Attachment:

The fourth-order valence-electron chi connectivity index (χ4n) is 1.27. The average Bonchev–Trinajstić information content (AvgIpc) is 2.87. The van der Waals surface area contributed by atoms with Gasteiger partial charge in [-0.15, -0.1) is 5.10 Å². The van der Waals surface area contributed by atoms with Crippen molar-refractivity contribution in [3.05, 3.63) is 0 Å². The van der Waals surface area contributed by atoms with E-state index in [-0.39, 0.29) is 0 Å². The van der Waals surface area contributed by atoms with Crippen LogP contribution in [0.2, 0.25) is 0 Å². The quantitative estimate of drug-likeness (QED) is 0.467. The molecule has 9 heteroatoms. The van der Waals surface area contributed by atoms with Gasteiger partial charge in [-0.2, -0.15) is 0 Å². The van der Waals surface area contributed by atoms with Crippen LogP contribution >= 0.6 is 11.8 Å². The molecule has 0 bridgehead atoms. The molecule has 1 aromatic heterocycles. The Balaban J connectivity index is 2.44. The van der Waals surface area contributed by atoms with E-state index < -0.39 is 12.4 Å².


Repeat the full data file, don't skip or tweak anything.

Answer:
The fourth-order valence-electron chi connectivity index (χ4n) is 1.27. The average Bonchev–Trinajstić information content (AvgIpc) is 2.87. The van der Waals surface area contributed by atoms with Gasteiger partial charge in [-0.15, -0.1) is 5.10 Å². The van der Waals surface area contributed by atoms with Crippen molar-refractivity contribution in [3.05, 3.63) is 0 Å². The van der Waals surface area contributed by atoms with E-state index in [-0.39, 0.29) is 0 Å². The van der Waals surface area contributed by atoms with Crippen LogP contribution in [0.2, 0.25) is 0 Å². The quantitative estimate of drug-likeness (QED) is 0.467. The molecule has 9 heteroatoms. The van der Waals surface area contributed by atoms with Gasteiger partial charge in [-0.2, -0.15) is 0 Å². The van der Waals surface area contributed by atoms with Crippen LogP contribution >= 0.6 is 11.8 Å². The molecule has 0 bridgehead atoms. The molecule has 1 aromatic heterocycles. The Balaban J connectivity index is 2.44. The van der Waals surface area contributed by atoms with E-state index < -0.39 is 12.4 Å².